Spring Break Service Trip to Greensburg, The Greenest Town in America
Kelsey O'Boyle is a New Dream Development Intern whose service-learning leanings led her to an unforgettable Spring Break this year.
Part 1: “Where are you going for spring break?”
I was asked this question numerous times a day before classes ended and the George Washington University’s spring break began. Cabo, Cancun, Puerto Rico were the typical answers to the ubiquitous question. My answer, “Kansas”, brought a befuddled, and often disgusted, look to the face of my inquirer every single time. Why Kansas? There are no beaches in Kansas, no all inclusive resorts, no fruity, tropical drinks. But there is the beginning of the “greenest” city in America in a small town called Greensburg, two hours west of Wichita.
An EF5 tornado hit the small town in May 2007, absolutely devastating everything in its path. 95% of the town was destroyed in the 1.8 mile wide tornado, and most of its residents were displaced. But Greensburg was different from any other town I could have imagined: its recovery plan was not only to rebuild stronger, but to rebuild greener… or GreenEST.
After learning about Greensburg in May 2008 when George W. Bush visited the town on the one year anniversary of the tornado, my friend Matt and I proposed our service-learning trip to Greensburg. Traveling to Greensburg would fulfill the decision I’d made upon returning from a service trip to New Orleans last March through GW’s Alternative Spring Break Program; at that time I decided to spend every college spring break performing service. Matt and I choose 11 eleven participants from a batch of applications, and began the vigorous fundraising that took over 6 months. On March 15, 2009 we landed in Greensburg, KS not knowing what to expect.
We drove through two hours of farms, fields and cows into the never ending Kansas horizon. Upon arriving in Greensburg, it was clear something was wrong. Unlike the other small towns through which we passed, Greensburg had a small scattering of houses, and expanses of empty fields. There were areas filled with what we later learned to be FEMA trailers for those who still had not rebuilt. The trees were still “in shock” after two years – meaning they had no leaves, and looked completely dead. We stayed in the Volunteer Village along with other volunteers, mostly from Kansas and Nebraska. Most other volunteers were shocked when they learned we had travelled all the way from Washington, DC.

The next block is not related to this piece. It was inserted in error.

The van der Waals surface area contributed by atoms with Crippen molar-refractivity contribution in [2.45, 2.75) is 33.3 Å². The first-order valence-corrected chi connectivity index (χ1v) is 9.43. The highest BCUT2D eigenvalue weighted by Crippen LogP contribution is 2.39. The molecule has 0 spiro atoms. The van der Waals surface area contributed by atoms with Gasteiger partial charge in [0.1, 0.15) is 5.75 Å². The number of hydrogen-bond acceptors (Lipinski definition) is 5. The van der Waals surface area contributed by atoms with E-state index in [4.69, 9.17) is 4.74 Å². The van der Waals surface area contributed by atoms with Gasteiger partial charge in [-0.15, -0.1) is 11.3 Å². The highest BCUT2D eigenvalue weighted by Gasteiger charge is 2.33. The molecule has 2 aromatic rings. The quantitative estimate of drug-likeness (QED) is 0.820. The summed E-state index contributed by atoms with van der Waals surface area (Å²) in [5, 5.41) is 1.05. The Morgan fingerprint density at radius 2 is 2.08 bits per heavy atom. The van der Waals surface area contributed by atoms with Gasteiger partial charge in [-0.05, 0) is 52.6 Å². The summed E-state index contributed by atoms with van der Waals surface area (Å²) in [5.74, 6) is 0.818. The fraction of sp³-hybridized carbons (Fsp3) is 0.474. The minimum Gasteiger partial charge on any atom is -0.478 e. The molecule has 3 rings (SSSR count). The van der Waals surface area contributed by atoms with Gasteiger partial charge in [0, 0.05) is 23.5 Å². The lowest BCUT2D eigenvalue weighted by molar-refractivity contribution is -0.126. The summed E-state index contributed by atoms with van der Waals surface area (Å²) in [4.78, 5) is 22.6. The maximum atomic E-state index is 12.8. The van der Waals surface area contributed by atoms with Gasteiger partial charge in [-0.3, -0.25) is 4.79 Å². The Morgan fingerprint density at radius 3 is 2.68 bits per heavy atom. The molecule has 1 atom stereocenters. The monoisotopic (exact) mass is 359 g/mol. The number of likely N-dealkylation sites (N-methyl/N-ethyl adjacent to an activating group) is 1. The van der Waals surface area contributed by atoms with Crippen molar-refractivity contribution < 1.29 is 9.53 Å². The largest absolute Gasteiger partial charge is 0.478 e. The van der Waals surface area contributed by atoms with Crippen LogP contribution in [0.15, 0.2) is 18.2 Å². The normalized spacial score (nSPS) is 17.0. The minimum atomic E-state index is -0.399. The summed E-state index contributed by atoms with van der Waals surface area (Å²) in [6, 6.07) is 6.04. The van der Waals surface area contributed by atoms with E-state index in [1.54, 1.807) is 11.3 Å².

Our group was not sure what types of volunteer work we would be doing throughout the week. Some of us wanted to work with Green technology, others hoped to be building houses. The first morning, at 6 am, we were assigned to our first project: removing tornado debris from a plot of land. This was not exactly what we expected to be doing in America’s Greenest city, though we soon came to realize that the tasks we completed were nowhere near as important as the people we encountered while working. While clearing the lot, which was empty except for the foundation, driveway and debris, we found perfume bottles, plaid shirts, coloring books, lawn chairs and Christmas decorations. We spent over eight hours clearing debris that day, speculating about the owners of the blown-away home.
Each day our group went from home to home doing odd jobs, usually for senior citizens rebuilding after the storm. We continued to find our interactions with the Greensburg residents to be far more memorable than the small tasks we performed. One afternoon, our group stained trim for the interior of a home being built by an eighty year old couple; their retelling of the tornado gave us the chills. Another day we painted the exterior of a tool shed for an older widower while he watched with a smile. We spent an extremely memorable afternoon in the home of Cretia Barnes, a spunky 87 year old widow who invited us to her 88th birthday party she’s throwing for herself this May. Our group repainted her back porch, but I don’t think she even noticed, as she was too busy telling us stories of her farm, her hunting days and what Greensburg was like when she was a young girl. As we drove off in our pickup trucks, she stood on her front lawn crying, waving goodbye to her first “East-Coast” friends.
We did not install solar panels or wind turbines. We didn’t even put up siding on a house or hammer beams into a roof. Our jobs were small and simple, but each and every task we performed had its own significance and meaning to the residents for whom we worked. The small odd jobs were greatly appreciated by the homeowners who longed for the perfect homes they had before the storm hit and for someone to listen to their stories.